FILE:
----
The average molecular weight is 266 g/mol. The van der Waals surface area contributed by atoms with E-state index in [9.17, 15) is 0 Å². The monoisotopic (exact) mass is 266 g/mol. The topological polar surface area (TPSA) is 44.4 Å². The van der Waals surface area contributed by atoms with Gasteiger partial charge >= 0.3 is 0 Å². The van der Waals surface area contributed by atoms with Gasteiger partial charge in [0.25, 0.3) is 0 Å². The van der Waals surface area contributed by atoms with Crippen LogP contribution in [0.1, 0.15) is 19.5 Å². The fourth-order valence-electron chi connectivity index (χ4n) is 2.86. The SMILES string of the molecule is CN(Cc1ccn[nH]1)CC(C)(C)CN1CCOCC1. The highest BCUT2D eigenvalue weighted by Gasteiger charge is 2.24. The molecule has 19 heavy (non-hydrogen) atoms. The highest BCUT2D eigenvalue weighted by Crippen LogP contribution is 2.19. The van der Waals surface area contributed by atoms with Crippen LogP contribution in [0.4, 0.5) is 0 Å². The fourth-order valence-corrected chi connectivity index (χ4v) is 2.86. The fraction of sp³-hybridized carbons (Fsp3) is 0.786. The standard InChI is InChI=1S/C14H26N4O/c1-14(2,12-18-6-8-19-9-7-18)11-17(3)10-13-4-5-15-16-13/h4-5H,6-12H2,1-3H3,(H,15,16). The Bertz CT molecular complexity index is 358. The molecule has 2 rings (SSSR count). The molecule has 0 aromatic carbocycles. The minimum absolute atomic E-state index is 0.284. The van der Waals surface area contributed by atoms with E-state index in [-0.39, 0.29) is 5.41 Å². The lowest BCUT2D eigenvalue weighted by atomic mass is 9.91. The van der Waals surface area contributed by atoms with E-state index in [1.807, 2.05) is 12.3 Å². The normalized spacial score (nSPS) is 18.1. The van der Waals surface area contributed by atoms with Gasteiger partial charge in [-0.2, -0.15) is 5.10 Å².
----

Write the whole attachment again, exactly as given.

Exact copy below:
The average molecular weight is 266 g/mol. The van der Waals surface area contributed by atoms with E-state index in [9.17, 15) is 0 Å². The monoisotopic (exact) mass is 266 g/mol. The topological polar surface area (TPSA) is 44.4 Å². The van der Waals surface area contributed by atoms with Gasteiger partial charge >= 0.3 is 0 Å². The van der Waals surface area contributed by atoms with Gasteiger partial charge in [0.25, 0.3) is 0 Å². The van der Waals surface area contributed by atoms with Crippen LogP contribution in [0.1, 0.15) is 19.5 Å². The fourth-order valence-electron chi connectivity index (χ4n) is 2.86. The SMILES string of the molecule is CN(Cc1ccn[nH]1)CC(C)(C)CN1CCOCC1. The highest BCUT2D eigenvalue weighted by Gasteiger charge is 2.24. The molecule has 19 heavy (non-hydrogen) atoms. The highest BCUT2D eigenvalue weighted by Crippen LogP contribution is 2.19. The van der Waals surface area contributed by atoms with Crippen LogP contribution in [0.4, 0.5) is 0 Å². The fourth-order valence-corrected chi connectivity index (χ4v) is 2.86. The fraction of sp³-hybridized carbons (Fsp3) is 0.786. The standard InChI is InChI=1S/C14H26N4O/c1-14(2,12-18-6-8-19-9-7-18)11-17(3)10-13-4-5-15-16-13/h4-5H,6-12H2,1-3H3,(H,15,16). The Bertz CT molecular complexity index is 358. The molecule has 2 rings (SSSR count). The molecule has 0 aromatic carbocycles. The minimum absolute atomic E-state index is 0.284. The van der Waals surface area contributed by atoms with E-state index in [-0.39, 0.29) is 5.41 Å². The lowest BCUT2D eigenvalue weighted by atomic mass is 9.91. The van der Waals surface area contributed by atoms with E-state index in [1.807, 2.05) is 12.3 Å². The normalized spacial score (nSPS) is 18.1. The van der Waals surface area contributed by atoms with Gasteiger partial charge in [-0.2, -0.15) is 5.10 Å².